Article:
If and when we talk about terroir, it’s usually in terms of wine. The soil of a vineyard, for example, or the way the morning sun rolls down a certain vine-covered hill. But if you’re fortunate enough to make friends with an excessively nerdy bartender, you might also hear the term applied to spirits. I’m not saying I’m a nerd (I am), and I’m usually skeptical of any jargon such as “terroir,” but I feel like Future Gin fits snugly into this conversation.
Future Gin is made in Los Angeles, and it tastes like it. The spirit is distilled with local, Southern California plants like honeysuckle, grapefruit, and avocado leaf - but, mostly, it tastes like a backyard in summer. Juniper is certainly present, but it doesn’t punch you in the face with its pine-y flavor, and other ingredients like coriander and black peppercorn blend seamlessly into the background. The main flavor, however, is Meyer lemon, and, while that fruit is actually native to China, it’s been popular in California since at least the mid-twentieth century. It brings a bright sunshine-y feel indicative of West Coast terroir.
Of course, you could always argue that I’m using the word terroir wrong but I’m not interested in narrow definitions. I think it’s more fun to consider every factor in the production process (not just soil and climate) as a part of terroir - like the produce you have on hand, for example, or maybe even the thought process behind a bottle’s label. Just look at Future Gin. It pretty much tells you, “Hey, I go hiking in Griffith Park.”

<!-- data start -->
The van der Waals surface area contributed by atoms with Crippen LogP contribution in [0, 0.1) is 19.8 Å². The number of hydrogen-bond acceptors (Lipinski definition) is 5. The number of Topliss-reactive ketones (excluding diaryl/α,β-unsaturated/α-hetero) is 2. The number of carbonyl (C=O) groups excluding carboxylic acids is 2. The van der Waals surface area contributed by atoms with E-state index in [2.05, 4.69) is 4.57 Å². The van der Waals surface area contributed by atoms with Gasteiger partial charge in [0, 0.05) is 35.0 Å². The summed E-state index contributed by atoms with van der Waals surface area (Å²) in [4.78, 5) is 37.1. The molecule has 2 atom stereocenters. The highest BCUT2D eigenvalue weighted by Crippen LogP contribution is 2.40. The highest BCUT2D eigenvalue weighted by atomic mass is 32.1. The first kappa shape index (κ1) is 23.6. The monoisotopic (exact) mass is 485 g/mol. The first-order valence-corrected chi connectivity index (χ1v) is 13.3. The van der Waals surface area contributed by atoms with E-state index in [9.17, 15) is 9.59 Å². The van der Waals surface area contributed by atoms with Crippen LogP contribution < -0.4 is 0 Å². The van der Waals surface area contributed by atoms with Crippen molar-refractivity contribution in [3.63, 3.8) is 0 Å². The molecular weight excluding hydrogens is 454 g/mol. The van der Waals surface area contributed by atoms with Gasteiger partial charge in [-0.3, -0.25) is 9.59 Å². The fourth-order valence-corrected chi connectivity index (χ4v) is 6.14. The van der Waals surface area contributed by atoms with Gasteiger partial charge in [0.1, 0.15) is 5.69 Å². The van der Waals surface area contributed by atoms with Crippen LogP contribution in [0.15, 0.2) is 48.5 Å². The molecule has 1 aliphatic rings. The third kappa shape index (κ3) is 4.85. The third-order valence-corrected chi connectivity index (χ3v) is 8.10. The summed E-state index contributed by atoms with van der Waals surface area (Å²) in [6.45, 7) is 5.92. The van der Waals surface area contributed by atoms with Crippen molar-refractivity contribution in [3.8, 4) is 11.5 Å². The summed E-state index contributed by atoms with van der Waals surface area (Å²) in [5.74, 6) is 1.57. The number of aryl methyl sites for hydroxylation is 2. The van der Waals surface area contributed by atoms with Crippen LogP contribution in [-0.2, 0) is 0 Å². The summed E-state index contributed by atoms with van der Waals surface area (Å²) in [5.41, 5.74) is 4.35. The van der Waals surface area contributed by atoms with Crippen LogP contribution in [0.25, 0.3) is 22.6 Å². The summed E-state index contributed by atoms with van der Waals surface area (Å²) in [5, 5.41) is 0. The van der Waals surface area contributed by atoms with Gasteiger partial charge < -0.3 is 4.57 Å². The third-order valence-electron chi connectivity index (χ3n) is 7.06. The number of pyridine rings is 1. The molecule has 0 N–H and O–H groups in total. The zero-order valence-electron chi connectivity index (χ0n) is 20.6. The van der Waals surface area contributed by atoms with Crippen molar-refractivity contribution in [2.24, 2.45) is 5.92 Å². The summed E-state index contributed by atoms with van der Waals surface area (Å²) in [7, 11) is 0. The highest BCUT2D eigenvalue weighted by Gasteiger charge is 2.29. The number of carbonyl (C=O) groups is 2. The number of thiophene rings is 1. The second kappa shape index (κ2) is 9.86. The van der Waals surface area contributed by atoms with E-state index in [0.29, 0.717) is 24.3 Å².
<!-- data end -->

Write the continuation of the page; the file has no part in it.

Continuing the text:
That’s why I gravitated toward Future Gin in the first place. I enjoy nice looking things, and I refuse to be more than slightly ashamed of this. But I also liked that this brand is owned by four women, all of whom came from the worlds of food, wine, and spirits. In an industry where women are still underrepresented, that’s a serious consideration. So if you feel like picking up a bottle of Future Gin just because of that, I fully encourage you to follow that inclination.
You’ll be rewarded with a gin that’s good enough to sip neat. And I mean that. (This practice might draw some stares, however, so maybe just make a Martini). With its eclectic mix of Californian ingredients, Future Gin is extremely well rounded and great for all purposes (Gimlets and Last Words are two other no-brainers). The flavor is so full and cohesive, in fact, that Future Gin almost tastes like a caraway-inflected aquavit. Almost. Mostly, it should remind you of a 90-proof version of Southern California.
We’re recommending this product because we actually use, and like, it. Things you buy through our links may earn us a commission.